Professor Jaqueline Batley from the School of Biological Sciences researches crop genetics to enable breeders to produce better crops with resistance to disease and climatic conditions.
Jaqueline, a plant scientist from The University of Western Australia who made significant breakthroughs in disease resistance in the oilseed crop canola has been awarded the prestigious 2019 Nancy Millis Medal for Women in Science.
The Nancy Millis Medal recognises mid-career female scientists who have demonstrated exceptional leadership and established an independent research program in the natural sciences.
The medal honours the contributions made to science by the late Professor Nancy Millis AC MBE FAA FTSE and recognises her importance as a role model for aspiring female scientists in Australia.
UWA recipient Professor Jaqueline Batley from the School of Biological Sciences researches crop genetics to enable breeders to produce better crops with resistance to disease and climatic conditions.
“I’m studying the DNA of plants to better understand genes that lead to greater crop resilience,” she said.
“If we can improve the quality and quantity of crop production, this will have huge benefits globally.
“A major factor of famine is crop failure so if we can work out ways to improve crop production security this will have huge benefits to populations and the agriculture industry across the globe.”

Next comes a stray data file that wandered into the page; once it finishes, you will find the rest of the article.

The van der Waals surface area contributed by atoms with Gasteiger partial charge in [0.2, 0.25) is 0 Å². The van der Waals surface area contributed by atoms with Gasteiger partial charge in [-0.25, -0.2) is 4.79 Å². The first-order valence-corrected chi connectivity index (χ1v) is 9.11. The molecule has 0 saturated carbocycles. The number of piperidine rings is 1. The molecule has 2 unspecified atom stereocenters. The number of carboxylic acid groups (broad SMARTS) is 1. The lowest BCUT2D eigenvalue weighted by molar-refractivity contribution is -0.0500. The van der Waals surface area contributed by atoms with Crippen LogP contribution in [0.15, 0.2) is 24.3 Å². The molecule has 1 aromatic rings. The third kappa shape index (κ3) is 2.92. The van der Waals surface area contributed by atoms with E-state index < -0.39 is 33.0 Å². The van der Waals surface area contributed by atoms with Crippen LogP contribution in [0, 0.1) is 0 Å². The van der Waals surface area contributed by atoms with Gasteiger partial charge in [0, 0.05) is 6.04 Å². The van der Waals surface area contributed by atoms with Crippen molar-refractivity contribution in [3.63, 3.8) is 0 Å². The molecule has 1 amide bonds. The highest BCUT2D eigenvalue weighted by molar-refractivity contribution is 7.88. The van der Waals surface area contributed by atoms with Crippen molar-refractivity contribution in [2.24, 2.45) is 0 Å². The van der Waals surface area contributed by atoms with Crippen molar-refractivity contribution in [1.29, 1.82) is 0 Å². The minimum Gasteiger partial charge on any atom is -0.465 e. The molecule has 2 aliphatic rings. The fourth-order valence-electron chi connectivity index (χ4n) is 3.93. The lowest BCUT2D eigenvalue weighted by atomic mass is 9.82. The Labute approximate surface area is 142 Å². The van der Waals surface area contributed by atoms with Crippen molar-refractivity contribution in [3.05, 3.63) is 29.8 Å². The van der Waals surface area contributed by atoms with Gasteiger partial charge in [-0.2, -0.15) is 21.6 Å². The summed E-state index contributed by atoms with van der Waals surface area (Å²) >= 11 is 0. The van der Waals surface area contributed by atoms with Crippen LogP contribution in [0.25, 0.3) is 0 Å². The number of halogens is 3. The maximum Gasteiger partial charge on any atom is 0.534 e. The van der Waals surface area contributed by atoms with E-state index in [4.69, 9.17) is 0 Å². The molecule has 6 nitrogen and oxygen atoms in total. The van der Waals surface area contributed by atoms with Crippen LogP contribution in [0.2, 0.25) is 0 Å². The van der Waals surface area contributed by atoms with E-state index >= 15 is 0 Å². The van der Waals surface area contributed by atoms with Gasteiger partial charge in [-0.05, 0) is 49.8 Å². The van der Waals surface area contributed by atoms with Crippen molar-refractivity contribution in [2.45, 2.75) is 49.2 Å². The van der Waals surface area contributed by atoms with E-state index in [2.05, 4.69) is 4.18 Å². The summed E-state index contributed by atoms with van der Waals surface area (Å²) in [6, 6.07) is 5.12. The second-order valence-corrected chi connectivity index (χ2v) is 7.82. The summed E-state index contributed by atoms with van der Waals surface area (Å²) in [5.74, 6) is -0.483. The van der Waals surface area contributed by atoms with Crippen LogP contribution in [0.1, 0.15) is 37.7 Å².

Professor Batley said she was honoured to receive the award and hoped it would encourage young women to see the amazing benefits of a career in STEM.
“Nancy Millis was inspirational and a great role model and I hope I can be a role model to other aspiring female scientists,” she said.
“Science is so very important in our lives. It means what we discover is based on fact – not just an idea, and improves our lifestyles, our health and our knowledge.”
UWA Vice-Chancellor Professor Dawn Freshwater said Professor Batley was a great role model for aspiring female scientists.
“STEM is one of the fastest growing fields with so many opportunities, yet women are still under-represented,” Professor Freshwater said.
“This is a fantastic example of the impact talented women can make to science and how they can inspire the next generation.”
This article was first published in Leading Agriculture.